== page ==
Dixie fire | California has another ten days to fight the fire

(Greenville) The gigantic Dixie Fire, which became the second largest fire in California history on Sunday, is expected to last at least ten days and scare away thousands while three residents are still missing.

Posted on Aug 9, 2021 at 7:24 am

Josh EDELSON Agence France-Presse

According to the latest report by the California Fire Department on Sunday, the fire had been in ruins on just over 198,000 acres in the north of this state since it left on July 13. It now covers an area larger than the size of Los Angeles.

“It was the exit from a war zone, as we see in the films,” Tami Kugler told AFP, sitting near a tent that was set up on an evacuation site where she fled Greenville after fleeing.

This city was completely devastated a few days ago and three people were still missing on Sunday.

“My neighborhood no longer exists – I don’t mean razed to the ground at all. The houses of everyone in this neighborhood who are important to me and who I love are gone, ”insists Tami Kugler. “I wasn’t insured,” she says.

California Governor Gavin Newsom walked through the ruins of the city on Saturday and expressed “deep appreciation” for the tireless work of the firefighters. He said authorities should devote more resources to forest management and fire prevention.

But “the droughts are much worse, it’s hotter than ever … we have to openly admit that these fires are climate-related,” he added.

The flames only grew bigger, fanned by searing heat, alarming drought, and persistent winds.


Wildfires are widespread in California – so common that sometimes locals wonder what else should be burning. However, due to climate change, this summer is particularly fierce with eleven fires raging across the state on Sunday.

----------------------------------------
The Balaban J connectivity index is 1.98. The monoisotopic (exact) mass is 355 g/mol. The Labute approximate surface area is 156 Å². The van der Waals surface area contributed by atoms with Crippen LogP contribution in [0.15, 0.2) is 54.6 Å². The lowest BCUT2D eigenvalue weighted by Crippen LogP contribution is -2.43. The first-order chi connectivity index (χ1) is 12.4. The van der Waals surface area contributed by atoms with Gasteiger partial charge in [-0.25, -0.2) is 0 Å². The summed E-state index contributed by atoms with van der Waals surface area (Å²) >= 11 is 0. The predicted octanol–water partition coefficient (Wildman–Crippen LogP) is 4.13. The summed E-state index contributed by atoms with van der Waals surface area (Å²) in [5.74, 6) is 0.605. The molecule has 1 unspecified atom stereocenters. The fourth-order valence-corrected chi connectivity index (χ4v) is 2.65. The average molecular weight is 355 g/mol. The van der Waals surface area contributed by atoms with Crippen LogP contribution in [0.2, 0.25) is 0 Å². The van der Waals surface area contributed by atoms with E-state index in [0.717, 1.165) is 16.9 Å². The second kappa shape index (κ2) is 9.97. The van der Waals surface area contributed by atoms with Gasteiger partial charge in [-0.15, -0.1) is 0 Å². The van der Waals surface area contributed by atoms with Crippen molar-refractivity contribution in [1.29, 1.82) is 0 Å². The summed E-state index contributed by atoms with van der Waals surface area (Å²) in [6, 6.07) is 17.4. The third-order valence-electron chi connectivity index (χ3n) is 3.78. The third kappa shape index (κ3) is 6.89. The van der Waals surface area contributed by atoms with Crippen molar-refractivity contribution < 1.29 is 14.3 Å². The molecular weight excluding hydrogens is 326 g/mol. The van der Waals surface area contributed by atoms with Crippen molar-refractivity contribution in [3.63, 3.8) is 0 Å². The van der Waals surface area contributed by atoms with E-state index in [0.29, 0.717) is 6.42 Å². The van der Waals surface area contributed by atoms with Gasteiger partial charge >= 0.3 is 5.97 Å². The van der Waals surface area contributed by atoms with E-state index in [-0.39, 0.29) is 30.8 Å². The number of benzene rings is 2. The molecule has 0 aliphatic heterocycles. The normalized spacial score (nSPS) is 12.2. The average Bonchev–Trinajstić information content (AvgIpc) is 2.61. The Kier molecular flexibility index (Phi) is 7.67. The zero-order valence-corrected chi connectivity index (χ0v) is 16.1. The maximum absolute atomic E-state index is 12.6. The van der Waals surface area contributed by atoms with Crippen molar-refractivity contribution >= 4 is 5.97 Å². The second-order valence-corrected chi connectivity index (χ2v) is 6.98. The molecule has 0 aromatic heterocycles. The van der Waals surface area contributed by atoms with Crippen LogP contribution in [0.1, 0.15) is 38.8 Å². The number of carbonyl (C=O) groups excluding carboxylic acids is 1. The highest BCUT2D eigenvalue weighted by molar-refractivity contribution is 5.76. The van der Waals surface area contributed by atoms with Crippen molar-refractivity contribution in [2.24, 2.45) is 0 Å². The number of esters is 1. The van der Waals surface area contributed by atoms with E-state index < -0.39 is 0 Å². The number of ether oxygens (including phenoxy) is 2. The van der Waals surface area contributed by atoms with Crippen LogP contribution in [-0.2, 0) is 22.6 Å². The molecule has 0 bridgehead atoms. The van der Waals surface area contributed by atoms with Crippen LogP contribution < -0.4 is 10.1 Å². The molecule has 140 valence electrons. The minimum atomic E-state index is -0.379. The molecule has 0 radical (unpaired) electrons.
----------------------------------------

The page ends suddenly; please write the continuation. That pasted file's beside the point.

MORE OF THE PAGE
Eight of the ten biggest fires of all time in California have burned since 2017. And even six since 2020, when the largest of them all – the August Complex – covering 417,000 acres, was destroyed.

The milder weather that weekend gave a little respite to the 5,000 firefighters fighting day and night against the fire, which was already bigger than the city of Los Angeles. Three of them were injured in action on extremely steep trails.

During the week, however, hot temperatures over 38 degrees Celsius are expected again, and the fire brigade assumes that the fire will not be extinguished until August 20.

Makeshift camp

Thousands of residents have fled the area, many are fleeing in makeshift camps – sometimes in simple tents – and often do not know whether their houses have escaped the flames. About 370 structures (houses and other buildings) have already been destroyed.

At an evacuation site near Susanville, exhausted families wait near their makeshift shelters and vehicles crammed with the few belongings that are hastily removed as they leave their homes in the face of the approaching flames.

Several towns and villages were destroyed and, according to the fire department, teams were on duty on Sunday to protect the small town of Crescent Mills, three miles from Greenville.


The small town of Crescent Mills was threatened by fire

Despite repeated evacuation orders from the authorities, some residents continue to insist on fighting the fire themselves as they are anxious not to entrust the safety of their property to strangers.

According to a preliminary investigation, the fall of a tree on one of the thousands of power cables that crisscross the American countryside was the origin of the fire.

That power line belongs to Pacific Gas and Company (PG&E), a private operator that has already caused Camp Fire, a fire that nearly wiped the city of Paradise off the map and killed 86 people just a few kilometers away in 2018.

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